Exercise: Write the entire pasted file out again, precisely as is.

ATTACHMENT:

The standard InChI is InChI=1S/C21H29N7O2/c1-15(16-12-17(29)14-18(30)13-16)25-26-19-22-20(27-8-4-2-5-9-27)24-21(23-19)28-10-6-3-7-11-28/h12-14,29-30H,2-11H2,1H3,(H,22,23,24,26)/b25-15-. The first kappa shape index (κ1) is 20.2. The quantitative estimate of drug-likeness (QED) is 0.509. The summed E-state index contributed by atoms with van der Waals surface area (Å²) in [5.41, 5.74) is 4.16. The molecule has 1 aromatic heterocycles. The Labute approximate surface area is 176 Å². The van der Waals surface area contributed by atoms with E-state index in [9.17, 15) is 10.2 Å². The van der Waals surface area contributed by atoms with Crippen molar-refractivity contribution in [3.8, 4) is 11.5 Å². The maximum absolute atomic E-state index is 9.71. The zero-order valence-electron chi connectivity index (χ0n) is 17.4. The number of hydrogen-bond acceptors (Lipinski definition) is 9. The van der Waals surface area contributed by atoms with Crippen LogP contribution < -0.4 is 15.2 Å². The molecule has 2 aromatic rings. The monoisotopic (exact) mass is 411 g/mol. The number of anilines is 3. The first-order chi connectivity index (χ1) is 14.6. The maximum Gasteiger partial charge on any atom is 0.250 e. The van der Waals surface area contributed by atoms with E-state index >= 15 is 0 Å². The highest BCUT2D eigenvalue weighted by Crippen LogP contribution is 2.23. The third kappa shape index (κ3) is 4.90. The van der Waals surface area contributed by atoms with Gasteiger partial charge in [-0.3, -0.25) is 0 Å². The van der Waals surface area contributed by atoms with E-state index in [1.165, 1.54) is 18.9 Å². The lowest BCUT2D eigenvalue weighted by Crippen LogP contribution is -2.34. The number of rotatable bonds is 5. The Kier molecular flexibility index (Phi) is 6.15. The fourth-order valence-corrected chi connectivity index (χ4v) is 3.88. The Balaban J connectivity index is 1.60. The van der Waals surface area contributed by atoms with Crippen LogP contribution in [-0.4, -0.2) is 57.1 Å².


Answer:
The standard InChI is InChI=1S/C21H29N7O2/c1-15(16-12-17(29)14-18(30)13-16)25-26-19-22-20(27-8-4-2-5-9-27)24-21(23-19)28-10-6-3-7-11-28/h12-14,29-30H,2-11H2,1H3,(H,22,23,24,26)/b25-15-. The first kappa shape index (κ1) is 20.2. The quantitative estimate of drug-likeness (QED) is 0.509. The summed E-state index contributed by atoms with van der Waals surface area (Å²) in [5.41, 5.74) is 4.16. The molecule has 1 aromatic heterocycles. The Labute approximate surface area is 176 Å². The van der Waals surface area contributed by atoms with E-state index in [9.17, 15) is 10.2 Å². The van der Waals surface area contributed by atoms with Crippen molar-refractivity contribution in [3.8, 4) is 11.5 Å². The maximum absolute atomic E-state index is 9.71. The zero-order valence-electron chi connectivity index (χ0n) is 17.4. The number of hydrogen-bond acceptors (Lipinski definition) is 9. The van der Waals surface area contributed by atoms with Crippen LogP contribution < -0.4 is 15.2 Å². The molecule has 2 aromatic rings. The monoisotopic (exact) mass is 411 g/mol. The number of anilines is 3. The first-order chi connectivity index (χ1) is 14.6. The maximum Gasteiger partial charge on any atom is 0.250 e. The van der Waals surface area contributed by atoms with E-state index >= 15 is 0 Å². The highest BCUT2D eigenvalue weighted by Crippen LogP contribution is 2.23. The third kappa shape index (κ3) is 4.90. The van der Waals surface area contributed by atoms with Gasteiger partial charge in [-0.3, -0.25) is 0 Å². The van der Waals surface area contributed by atoms with E-state index in [1.165, 1.54) is 18.9 Å². The lowest BCUT2D eigenvalue weighted by Crippen LogP contribution is -2.34. The number of rotatable bonds is 5. The Kier molecular flexibility index (Phi) is 6.15. The fourth-order valence-corrected chi connectivity index (χ4v) is 3.88. The Balaban J connectivity index is 1.60. The van der Waals surface area contributed by atoms with Crippen LogP contribution in [-0.4, -0.2) is 57.1 Å².